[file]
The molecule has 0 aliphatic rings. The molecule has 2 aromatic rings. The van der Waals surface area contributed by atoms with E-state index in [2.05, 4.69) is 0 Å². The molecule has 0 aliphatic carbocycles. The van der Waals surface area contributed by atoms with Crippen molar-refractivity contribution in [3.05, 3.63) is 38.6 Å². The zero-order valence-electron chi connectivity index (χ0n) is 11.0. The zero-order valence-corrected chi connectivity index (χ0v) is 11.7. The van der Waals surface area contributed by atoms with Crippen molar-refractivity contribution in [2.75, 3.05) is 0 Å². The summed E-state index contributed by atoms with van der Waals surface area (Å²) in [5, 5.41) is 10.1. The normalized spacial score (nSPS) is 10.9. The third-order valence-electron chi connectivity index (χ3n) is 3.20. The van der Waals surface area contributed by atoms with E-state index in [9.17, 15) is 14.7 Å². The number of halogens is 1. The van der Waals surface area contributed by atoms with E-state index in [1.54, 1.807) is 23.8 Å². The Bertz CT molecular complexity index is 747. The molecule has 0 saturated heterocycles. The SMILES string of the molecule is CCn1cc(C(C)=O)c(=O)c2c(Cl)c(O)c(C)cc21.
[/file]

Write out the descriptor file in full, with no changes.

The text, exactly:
The molecule has 0 aliphatic rings. The molecule has 2 aromatic rings. The van der Waals surface area contributed by atoms with E-state index in [2.05, 4.69) is 0 Å². The molecule has 0 aliphatic carbocycles. The van der Waals surface area contributed by atoms with Crippen molar-refractivity contribution in [3.05, 3.63) is 38.6 Å². The zero-order valence-electron chi connectivity index (χ0n) is 11.0. The zero-order valence-corrected chi connectivity index (χ0v) is 11.7. The van der Waals surface area contributed by atoms with Crippen molar-refractivity contribution in [2.75, 3.05) is 0 Å². The summed E-state index contributed by atoms with van der Waals surface area (Å²) in [5, 5.41) is 10.1. The normalized spacial score (nSPS) is 10.9. The third-order valence-electron chi connectivity index (χ3n) is 3.20. The van der Waals surface area contributed by atoms with E-state index in [9.17, 15) is 14.7 Å². The number of halogens is 1. The van der Waals surface area contributed by atoms with E-state index in [1.54, 1.807) is 23.8 Å². The Bertz CT molecular complexity index is 747. The molecule has 0 saturated heterocycles. The SMILES string of the molecule is CCn1cc(C(C)=O)c(=O)c2c(Cl)c(O)c(C)cc21.